My Day on HMS Victory by Jack

A lot of the work Jack does is not really photogenic, being typed or workbooks so I know I tend to document what Sam does more often. So for a change I thought I’d cut and paste the writing I asked Jack to do about yesterday’s HMS Victory tour. I am very pleasantly surprised by how much he took in (way more than me!). Makes the fuss of organising these things worth it – first time I have really felt that he has really gained something from a trip or workshop of this type besides having a nice time. Sam, I know takes things in (you can almost physically see the cogs whirring as he processes things) but Jack is not much of a visual or aural style of learner (more a reader) and he seems to absorb things by stealth. But obviously his imagination was captured by this one or maybe it’s a sign of his growing maturity

The Victory is a war ship that admiral Nelson sailed on in the war against Napoleon and his French troops.

The Victory was built about 200 years ago and is made of wood.

If a sailor was idle he would be whacked around the back of the neck with a bit of knotted rope called the persuader. If sailors were caught stealing or committing some other crime onboard ship they would be locked on the punishment deck where they would be kept in foot holds and have to make a cat of nine tails which the next day would be used to flog the criminal.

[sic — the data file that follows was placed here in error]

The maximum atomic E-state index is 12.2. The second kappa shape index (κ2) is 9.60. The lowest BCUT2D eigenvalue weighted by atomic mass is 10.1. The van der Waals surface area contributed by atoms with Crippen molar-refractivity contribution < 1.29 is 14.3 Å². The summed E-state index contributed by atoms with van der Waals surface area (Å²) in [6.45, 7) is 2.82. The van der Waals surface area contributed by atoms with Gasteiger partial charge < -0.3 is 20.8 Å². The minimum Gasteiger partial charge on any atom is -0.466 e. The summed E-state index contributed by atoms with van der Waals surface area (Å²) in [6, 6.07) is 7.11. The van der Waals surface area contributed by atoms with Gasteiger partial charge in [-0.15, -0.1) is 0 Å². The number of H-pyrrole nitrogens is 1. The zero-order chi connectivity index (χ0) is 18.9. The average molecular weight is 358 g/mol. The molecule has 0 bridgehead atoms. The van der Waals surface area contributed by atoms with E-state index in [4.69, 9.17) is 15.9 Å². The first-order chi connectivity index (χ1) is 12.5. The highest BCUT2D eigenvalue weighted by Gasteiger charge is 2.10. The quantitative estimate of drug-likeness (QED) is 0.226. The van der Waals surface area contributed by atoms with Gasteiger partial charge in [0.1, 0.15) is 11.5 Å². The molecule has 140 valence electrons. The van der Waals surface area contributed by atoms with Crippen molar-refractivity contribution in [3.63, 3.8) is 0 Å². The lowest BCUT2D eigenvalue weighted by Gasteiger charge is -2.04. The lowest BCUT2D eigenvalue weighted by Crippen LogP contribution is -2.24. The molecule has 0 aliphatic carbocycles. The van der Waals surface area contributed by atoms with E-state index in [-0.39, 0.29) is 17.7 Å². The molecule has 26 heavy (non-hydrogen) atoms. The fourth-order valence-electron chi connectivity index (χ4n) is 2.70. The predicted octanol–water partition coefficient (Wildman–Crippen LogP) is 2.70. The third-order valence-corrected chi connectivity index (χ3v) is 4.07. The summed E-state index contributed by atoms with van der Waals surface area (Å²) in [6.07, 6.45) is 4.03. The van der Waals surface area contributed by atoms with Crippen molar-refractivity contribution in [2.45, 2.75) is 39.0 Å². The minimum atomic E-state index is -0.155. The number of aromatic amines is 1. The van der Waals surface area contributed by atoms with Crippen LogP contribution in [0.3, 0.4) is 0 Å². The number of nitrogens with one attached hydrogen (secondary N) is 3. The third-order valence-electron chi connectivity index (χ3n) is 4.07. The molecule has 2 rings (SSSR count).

On long sea voyages drinking water went all sludgy in the barrel .So they drank beer, rum, wine and brandy instead. They ate fish, oats, beans, rice and beef. The crew kept goats, cows and chickens on board for fresh meat although they didn’t really need it because there were enough maggots on their ships biscuits(hard tack) for everyone.

The weapons that the sailors had were swords and rifles with bayonets. The Victory has 104 cannons which it could fire every 25 seconds which was quicker than the French because they could only fire every 5 minutes. There were different types of cannon balls. A round shot for smashing stuff, a bar shot that span round and was good for destroying masts, a chain shot which was good for destroying sails and a grape shot which was a bag tied up with string containing little cannonballs. When this was fire the bag would explode and the little cannonballs would rain down onto the deck instantly killing any survivors so that the navy could capture the ship.

Sometimes boys as young as nine would join the crew.


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